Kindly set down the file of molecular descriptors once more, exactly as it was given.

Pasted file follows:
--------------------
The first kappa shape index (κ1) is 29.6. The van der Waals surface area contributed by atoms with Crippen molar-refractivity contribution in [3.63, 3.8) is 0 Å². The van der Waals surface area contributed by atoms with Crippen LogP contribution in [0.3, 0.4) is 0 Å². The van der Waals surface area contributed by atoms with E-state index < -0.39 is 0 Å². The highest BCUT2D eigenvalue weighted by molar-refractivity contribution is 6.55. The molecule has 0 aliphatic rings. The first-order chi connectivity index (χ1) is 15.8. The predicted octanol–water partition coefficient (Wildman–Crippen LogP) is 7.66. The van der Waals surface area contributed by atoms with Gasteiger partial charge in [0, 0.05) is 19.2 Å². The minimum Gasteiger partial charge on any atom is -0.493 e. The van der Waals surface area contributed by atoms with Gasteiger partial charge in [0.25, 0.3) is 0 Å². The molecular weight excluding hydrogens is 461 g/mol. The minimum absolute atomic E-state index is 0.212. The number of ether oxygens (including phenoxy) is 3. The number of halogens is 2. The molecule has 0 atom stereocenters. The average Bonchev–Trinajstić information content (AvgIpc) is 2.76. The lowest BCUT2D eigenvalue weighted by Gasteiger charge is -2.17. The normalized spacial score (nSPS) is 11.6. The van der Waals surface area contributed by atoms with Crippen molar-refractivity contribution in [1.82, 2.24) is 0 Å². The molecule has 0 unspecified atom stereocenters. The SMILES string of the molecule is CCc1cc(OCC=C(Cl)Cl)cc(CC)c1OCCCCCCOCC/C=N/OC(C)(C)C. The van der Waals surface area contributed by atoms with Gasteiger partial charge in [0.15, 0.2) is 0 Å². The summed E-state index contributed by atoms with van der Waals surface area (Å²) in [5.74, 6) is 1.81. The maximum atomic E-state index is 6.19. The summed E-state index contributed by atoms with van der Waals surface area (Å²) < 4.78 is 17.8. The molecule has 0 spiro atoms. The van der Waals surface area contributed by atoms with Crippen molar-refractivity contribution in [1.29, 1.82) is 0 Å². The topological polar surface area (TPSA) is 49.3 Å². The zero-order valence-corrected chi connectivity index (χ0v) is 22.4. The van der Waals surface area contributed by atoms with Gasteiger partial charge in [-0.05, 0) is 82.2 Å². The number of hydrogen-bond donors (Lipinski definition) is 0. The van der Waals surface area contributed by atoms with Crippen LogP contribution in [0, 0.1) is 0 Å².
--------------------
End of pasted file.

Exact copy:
The first kappa shape index (κ1) is 29.6. The van der Waals surface area contributed by atoms with Crippen molar-refractivity contribution in [3.63, 3.8) is 0 Å². The van der Waals surface area contributed by atoms with Crippen LogP contribution in [0.3, 0.4) is 0 Å². The van der Waals surface area contributed by atoms with E-state index < -0.39 is 0 Å². The highest BCUT2D eigenvalue weighted by molar-refractivity contribution is 6.55. The molecule has 0 aliphatic rings. The first-order chi connectivity index (χ1) is 15.8. The predicted octanol–water partition coefficient (Wildman–Crippen LogP) is 7.66. The van der Waals surface area contributed by atoms with Gasteiger partial charge in [0, 0.05) is 19.2 Å². The minimum Gasteiger partial charge on any atom is -0.493 e. The van der Waals surface area contributed by atoms with Gasteiger partial charge in [0.25, 0.3) is 0 Å². The molecular weight excluding hydrogens is 461 g/mol. The minimum absolute atomic E-state index is 0.212. The number of ether oxygens (including phenoxy) is 3. The number of halogens is 2. The molecule has 0 atom stereocenters. The average Bonchev–Trinajstić information content (AvgIpc) is 2.76. The lowest BCUT2D eigenvalue weighted by Gasteiger charge is -2.17. The normalized spacial score (nSPS) is 11.6. The van der Waals surface area contributed by atoms with Crippen molar-refractivity contribution in [1.82, 2.24) is 0 Å². The molecule has 0 unspecified atom stereocenters. The SMILES string of the molecule is CCc1cc(OCC=C(Cl)Cl)cc(CC)c1OCCCCCCOCC/C=N/OC(C)(C)C. The van der Waals surface area contributed by atoms with Gasteiger partial charge in [0.15, 0.2) is 0 Å². The summed E-state index contributed by atoms with van der Waals surface area (Å²) in [5.74, 6) is 1.81. The maximum atomic E-state index is 6.19. The summed E-state index contributed by atoms with van der Waals surface area (Å²) < 4.78 is 17.8. The molecule has 0 spiro atoms. The van der Waals surface area contributed by atoms with Crippen molar-refractivity contribution in [1.29, 1.82) is 0 Å². The topological polar surface area (TPSA) is 49.3 Å². The zero-order valence-corrected chi connectivity index (χ0v) is 22.4. The van der Waals surface area contributed by atoms with Gasteiger partial charge in [-0.05, 0) is 82.2 Å². The number of hydrogen-bond donors (Lipinski definition) is 0. The van der Waals surface area contributed by atoms with Crippen LogP contribution in [0, 0.1) is 0 Å².